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I started playing clarinet when I was 8 or 9, then went on to saxophone for a few years. I don’t think I got that serious about trying to be a musician until I picked up the guitar one summer holiday out of boredom and curiosity when I was 16. It had been in the house for years but I’d only ever looked at it and thought it looked too complicated for me. But as soon as I started I pretty much never put it down for years. It seemed like the perfect solution to a lot of things, like not being that interested in going out much, and getting lost in imaginary worlds.
Why did you want to release the Kyvu Tapes Vol. I today?
I’d had this feeling bugging me for years that there might be something good somewhere amongst all these tapes I’d kept in a box for ages. I didn’t really expect anything to be fit for release, I was more curious to see what I had been up to and how deluded I was at that time. I know that I took it very seriously and put a lot of time into recording and experimenting, but in my mind it was just preparation for going into a proper studio which never happened! I also sent out quite a lot of demo tapes but couldn’t get any interest so I became quite disheartened with what I was trying to do. Obviously I didn’t totally give up music but I left that period behind, and if I did look back it was with quite a lot of embarrassment at myself because I’d formed a negative opinion about who I was back then. Like I say, I just needed to confront that.
I was pretty surprised that some of it was more coherent than I remembered and after mixing about 15 tracks I sent them to two labels I trust (Cardinal Fuzz and Hands In The Dark), just to get some opinions and then we ended up talking about putting it out. I had this worry that they were just being polite so I kept asking if they were sure they wanted to put it out. It’s been quite amazing to see it come into existence as a real record after all that time sitting in a box.
The songs were recorded over a period of 8 years, how did you select them?
I bought a second hand 4-track on eBay a couple of years ago to go through it all. It was pretty easy to select the tracks really. If they weren’t totally shit then I marked them as « good », and if they were shit then they got marked as « do not ever listen to again or let anyone hear them ». Apart from the terrible music it was also easy to discard the ideas that were either incomplete, not that interesting either way or recorded really badly (about 80% of it).
The biography mentions a lot of experimentations while playing the guitar, could you describe some of them? Did you try to mimic sounds you heard or was it pure scientific research?
I was always trying to find some way to getting more interesting sounds out of a guitar. I remember that I had some kind of mission at some point to prove that you could make a guitar sound like a keyboard, or anything for that matter, I think it became a bit of an obsession. Things like bouncing a fork on the strings to mimic a santoor or bowing the strings with a metal pipe to get weird harmonics. Nothing new I guess, but to me at the time, it was really exciting.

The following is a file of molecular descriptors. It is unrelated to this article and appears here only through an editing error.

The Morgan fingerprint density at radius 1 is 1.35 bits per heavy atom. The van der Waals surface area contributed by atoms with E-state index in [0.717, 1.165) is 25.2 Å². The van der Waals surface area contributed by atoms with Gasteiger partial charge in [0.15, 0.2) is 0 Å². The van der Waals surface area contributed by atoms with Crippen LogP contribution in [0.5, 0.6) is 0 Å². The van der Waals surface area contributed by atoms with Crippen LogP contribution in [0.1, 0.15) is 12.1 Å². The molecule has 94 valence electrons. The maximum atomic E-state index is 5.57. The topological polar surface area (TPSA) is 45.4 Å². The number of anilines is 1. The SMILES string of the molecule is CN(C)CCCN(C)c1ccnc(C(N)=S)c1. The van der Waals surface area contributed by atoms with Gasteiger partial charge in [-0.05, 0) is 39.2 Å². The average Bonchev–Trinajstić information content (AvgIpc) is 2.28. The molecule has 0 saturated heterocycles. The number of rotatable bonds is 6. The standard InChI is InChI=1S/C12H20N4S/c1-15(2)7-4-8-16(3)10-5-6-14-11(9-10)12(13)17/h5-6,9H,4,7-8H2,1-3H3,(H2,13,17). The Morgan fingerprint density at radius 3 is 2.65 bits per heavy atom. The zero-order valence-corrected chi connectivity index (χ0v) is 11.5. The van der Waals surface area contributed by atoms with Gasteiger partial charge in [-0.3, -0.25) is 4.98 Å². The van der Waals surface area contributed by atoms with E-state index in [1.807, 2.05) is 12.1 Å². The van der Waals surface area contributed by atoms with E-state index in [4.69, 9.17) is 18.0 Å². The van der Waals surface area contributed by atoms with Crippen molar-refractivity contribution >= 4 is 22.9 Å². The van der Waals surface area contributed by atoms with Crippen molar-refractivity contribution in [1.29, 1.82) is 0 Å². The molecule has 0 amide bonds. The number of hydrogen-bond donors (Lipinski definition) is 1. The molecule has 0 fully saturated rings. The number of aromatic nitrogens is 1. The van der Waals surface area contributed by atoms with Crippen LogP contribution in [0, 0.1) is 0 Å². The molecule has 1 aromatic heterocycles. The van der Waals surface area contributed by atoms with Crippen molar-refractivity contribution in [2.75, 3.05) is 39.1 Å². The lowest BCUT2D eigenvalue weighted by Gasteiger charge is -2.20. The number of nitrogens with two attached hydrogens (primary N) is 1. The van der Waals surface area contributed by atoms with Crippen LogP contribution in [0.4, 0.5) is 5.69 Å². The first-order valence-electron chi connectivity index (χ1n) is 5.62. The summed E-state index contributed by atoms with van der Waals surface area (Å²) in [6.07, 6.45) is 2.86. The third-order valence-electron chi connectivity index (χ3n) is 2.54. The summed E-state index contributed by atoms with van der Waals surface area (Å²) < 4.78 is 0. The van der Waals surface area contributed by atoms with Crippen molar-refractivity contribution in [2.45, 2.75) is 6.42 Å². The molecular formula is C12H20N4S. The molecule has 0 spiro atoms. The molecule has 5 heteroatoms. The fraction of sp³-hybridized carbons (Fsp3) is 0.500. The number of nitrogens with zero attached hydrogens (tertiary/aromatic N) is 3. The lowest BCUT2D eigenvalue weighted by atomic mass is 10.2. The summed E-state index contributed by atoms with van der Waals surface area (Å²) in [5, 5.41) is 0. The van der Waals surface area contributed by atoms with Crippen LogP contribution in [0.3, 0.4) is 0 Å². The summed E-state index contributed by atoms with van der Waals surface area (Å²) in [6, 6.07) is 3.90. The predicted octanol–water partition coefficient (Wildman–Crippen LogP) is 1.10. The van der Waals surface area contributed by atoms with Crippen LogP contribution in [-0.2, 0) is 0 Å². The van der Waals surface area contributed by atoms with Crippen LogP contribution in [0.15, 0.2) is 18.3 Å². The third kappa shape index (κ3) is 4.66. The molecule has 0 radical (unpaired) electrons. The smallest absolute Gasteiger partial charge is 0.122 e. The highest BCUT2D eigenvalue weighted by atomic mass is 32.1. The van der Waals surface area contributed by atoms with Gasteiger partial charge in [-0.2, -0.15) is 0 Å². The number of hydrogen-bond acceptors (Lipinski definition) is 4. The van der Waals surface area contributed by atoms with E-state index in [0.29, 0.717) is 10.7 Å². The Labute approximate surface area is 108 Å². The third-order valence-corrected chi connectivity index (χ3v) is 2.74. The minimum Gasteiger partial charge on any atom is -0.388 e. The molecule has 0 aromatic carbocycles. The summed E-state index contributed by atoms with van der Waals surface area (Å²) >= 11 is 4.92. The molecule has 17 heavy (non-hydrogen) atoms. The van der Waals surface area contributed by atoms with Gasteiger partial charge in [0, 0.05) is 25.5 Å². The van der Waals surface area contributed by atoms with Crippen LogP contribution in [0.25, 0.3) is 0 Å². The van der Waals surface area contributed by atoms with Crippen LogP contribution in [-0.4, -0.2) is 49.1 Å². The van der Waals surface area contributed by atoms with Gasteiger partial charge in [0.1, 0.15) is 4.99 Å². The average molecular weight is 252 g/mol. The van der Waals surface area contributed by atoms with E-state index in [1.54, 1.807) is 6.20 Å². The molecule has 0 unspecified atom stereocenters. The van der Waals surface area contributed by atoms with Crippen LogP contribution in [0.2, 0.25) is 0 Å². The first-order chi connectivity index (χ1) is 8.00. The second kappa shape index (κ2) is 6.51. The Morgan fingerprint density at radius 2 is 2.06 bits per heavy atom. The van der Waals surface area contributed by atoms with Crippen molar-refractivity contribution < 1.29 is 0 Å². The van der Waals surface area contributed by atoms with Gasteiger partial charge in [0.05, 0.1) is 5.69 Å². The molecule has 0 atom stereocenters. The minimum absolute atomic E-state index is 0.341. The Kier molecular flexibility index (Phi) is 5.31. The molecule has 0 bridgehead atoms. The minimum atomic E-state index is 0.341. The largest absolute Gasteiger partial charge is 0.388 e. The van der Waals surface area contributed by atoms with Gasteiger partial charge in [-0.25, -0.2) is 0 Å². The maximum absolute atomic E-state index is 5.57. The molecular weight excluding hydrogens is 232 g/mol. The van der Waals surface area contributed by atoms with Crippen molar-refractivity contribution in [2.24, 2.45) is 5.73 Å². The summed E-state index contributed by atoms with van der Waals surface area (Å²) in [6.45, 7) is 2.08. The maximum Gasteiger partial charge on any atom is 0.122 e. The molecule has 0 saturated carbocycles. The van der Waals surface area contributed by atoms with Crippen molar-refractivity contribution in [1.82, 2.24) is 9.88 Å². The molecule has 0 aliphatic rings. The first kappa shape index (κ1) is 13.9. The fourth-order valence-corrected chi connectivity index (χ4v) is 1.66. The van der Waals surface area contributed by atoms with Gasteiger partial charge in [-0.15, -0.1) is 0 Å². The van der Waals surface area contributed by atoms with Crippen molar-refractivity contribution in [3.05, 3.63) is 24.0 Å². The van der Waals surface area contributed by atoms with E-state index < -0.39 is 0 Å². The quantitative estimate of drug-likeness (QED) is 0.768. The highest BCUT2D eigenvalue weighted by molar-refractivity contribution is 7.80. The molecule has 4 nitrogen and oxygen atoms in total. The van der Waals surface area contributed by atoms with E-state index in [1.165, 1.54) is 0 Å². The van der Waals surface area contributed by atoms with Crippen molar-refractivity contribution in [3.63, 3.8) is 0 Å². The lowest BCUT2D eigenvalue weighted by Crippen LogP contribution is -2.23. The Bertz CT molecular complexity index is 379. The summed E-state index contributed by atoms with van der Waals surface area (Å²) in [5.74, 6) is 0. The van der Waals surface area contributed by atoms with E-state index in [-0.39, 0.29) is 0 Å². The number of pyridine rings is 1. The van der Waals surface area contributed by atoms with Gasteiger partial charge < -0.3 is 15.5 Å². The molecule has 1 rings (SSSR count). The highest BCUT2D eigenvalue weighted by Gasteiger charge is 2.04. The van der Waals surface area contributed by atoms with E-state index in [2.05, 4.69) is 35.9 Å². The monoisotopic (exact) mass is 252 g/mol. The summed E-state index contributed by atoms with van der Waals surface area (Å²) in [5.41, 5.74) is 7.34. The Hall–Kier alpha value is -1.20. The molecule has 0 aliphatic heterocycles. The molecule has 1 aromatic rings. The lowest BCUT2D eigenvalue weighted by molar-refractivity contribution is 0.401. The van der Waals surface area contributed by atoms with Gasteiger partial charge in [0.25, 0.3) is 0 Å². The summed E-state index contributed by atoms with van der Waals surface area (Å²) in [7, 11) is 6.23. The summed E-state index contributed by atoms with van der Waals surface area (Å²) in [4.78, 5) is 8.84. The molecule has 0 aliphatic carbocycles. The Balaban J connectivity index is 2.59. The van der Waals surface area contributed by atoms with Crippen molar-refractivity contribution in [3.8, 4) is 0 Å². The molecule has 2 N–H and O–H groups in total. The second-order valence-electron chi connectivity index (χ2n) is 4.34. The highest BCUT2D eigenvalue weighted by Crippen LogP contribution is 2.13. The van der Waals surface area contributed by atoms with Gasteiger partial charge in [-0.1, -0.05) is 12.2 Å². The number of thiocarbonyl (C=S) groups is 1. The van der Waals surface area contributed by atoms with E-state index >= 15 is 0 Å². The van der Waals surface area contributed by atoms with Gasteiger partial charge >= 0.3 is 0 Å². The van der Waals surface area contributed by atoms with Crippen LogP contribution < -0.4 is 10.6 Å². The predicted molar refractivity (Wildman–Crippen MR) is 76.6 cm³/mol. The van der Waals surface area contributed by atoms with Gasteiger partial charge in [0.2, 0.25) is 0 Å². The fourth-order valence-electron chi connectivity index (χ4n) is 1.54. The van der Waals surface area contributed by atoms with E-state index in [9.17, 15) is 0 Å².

What instruments did you play on the tapes?
Mainly guitar, bass, a drum machine and a bit of percussion. Some clarinet, recorder or keyboard occasionally…
The influences are pretty obvious (late 60s-early 70s to 90s shoegaze) but there’s also some « indian vibe » to some tracks (Lizard Raga for instance). Were you interested in indian music otherwise than through the psych scene?
I was listening to a lot of indian music back then and spent quite a lot of time playing guitar along to Ravi Shankar and Ali Akbar Khan, trying to emulate the scales and sitar technique not that I got very close but you have to try! I really loved the santoor too. I was listening to quite a lot of Tangerine Dream but hadn’t really heard about stuff like Popol Vuh at the time. Another thing I got into was the idea of playing in certain keys because of the effect it might have on different chakras. I got into the idea of making some kind of modern healing music that would appeal to a different audience other than the kind of « new age » kind of scene.
Were you only recording instrumental music at that time?
I was doing a mixture of instrumental music and some heavier stuff that had vocals, a bit like The God Machine, Spacemen 3 and Loop (surprise). There’s a couple of those tracks that were ok, but most of it was pretty bad in retrospect and I’m not just saying that, I now know for sure! I also went through a phase of a lot of acoustic guitar stuff, most of which is kind of unlistenable apart from some instrumental tracks. It’s not that they were all just plain bad, it’s more that it took me a lot of time to find what my voice fitted and how to sing in a way that was tolerable and I didn’t really accomplish that then.
Will you play these songs live?
Yes, I’m planning to play live – but not until later in the year. Originally I thought I didn’t want to, but I’d regret not to try it out.
Since the title mentions Vol. I, can we expect a sequel?
Well, I really hope that there will be a sequel. I’ve been very happy to get some nice reviews as I didn’t’ know how it would be received. I was quite prepared for the worst to be honest. I think there is enough for two more albums from that period, but I’ll have to be objective. To get to Kyvu Tapes Vol. 3 would be great if it makes it that far! After that I would like to start to introduce some newer ambient tracks that I have done more recently. In fact the Dead Cell Memory CD album that came with Veils was in the same vein I guess.